Signing draftees next order of business

May, 13, 2014
May 13
8:30
AM ET
The NFL draft just ended on Saturday, but one team already started the process of signing its draft picks as the Chicago Bears agreed to terms with two players on Monday.

With the Atlanta Falcons, they could move swiftly with some of their nine draft picks as well. Of course this year's draft was pushed back, so it wouldn't be a surprise to see some contracts completed sooner than later.

Last year, the draft ended on April 27. The Falcons signed their first draft picks on May 17: fourth-round pick Malliciah Goodman, fifth-round pick Stansly Maponga and seventh-rounders Kemal Ismael and Zeke Motta.

Fourth-round pick Levine Toilolo signed on May 21, followed by second-round pick Robert Alford on June 14.

First-round pick Desmond Trufant and seventh-rounder Sean Renfree were the last two signed on July 24.

Of course, this year, most eyes will be on how matters unfold with first-round pick Jake Matthews, the sixth overall selection from Texas A&M. Considering how Matthews is a no-nonsense guy ready to get to work, one wouldn't anticipate any problems with his contract situation.

Last year's sixth overall pick, Cleveland pass-rusher Barkevious Mingo from LSU, signed a fully guaranteed four-year, $16 million deal on July 21. It included $10.7 million signing bonus and fifth-year option.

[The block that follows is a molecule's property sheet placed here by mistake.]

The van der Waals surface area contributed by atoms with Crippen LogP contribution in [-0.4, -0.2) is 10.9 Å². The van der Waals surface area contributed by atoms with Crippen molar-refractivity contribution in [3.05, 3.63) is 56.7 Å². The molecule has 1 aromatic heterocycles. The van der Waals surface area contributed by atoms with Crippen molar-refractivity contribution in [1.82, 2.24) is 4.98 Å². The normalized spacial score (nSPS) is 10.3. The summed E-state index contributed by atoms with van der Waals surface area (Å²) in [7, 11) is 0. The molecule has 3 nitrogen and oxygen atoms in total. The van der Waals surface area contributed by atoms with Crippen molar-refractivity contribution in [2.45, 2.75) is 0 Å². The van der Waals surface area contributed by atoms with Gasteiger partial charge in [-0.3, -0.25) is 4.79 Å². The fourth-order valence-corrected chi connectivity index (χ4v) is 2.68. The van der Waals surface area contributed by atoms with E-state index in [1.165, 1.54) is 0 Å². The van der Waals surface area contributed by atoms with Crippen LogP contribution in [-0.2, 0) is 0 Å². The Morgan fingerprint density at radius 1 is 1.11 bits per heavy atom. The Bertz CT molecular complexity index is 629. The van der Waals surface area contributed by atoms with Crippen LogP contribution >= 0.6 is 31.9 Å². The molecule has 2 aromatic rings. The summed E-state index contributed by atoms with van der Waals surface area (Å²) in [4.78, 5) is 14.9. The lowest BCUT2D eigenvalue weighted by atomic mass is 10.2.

That could be in the neighborhood of what Matthews will receive. This year's cap increase won't necessarily increase signing bonuses across the board.

The Falcons currently have $8.5 million in cap space. A little more room can be created if a player such as receiver Roddy White gets the extension he anticipated receiving after the draft.

The rookies participating in team activities while not yet under contract can sign an injury protection form which states that event of an injury, the club and player will negotiate in good faith for player drafted in his slot.

Vaughn McClure

ESPN Atlanta Falcons reporter

SPONSORED HEADLINES

Comments

Use a Facebook account to add a comment, subject to Facebook's Terms of Service and Privacy Policy. Your Facebook name, photo & other personal information you make public on Facebook will appear with your comment, and may be used on ESPN's media platforms. Learn more.


Insider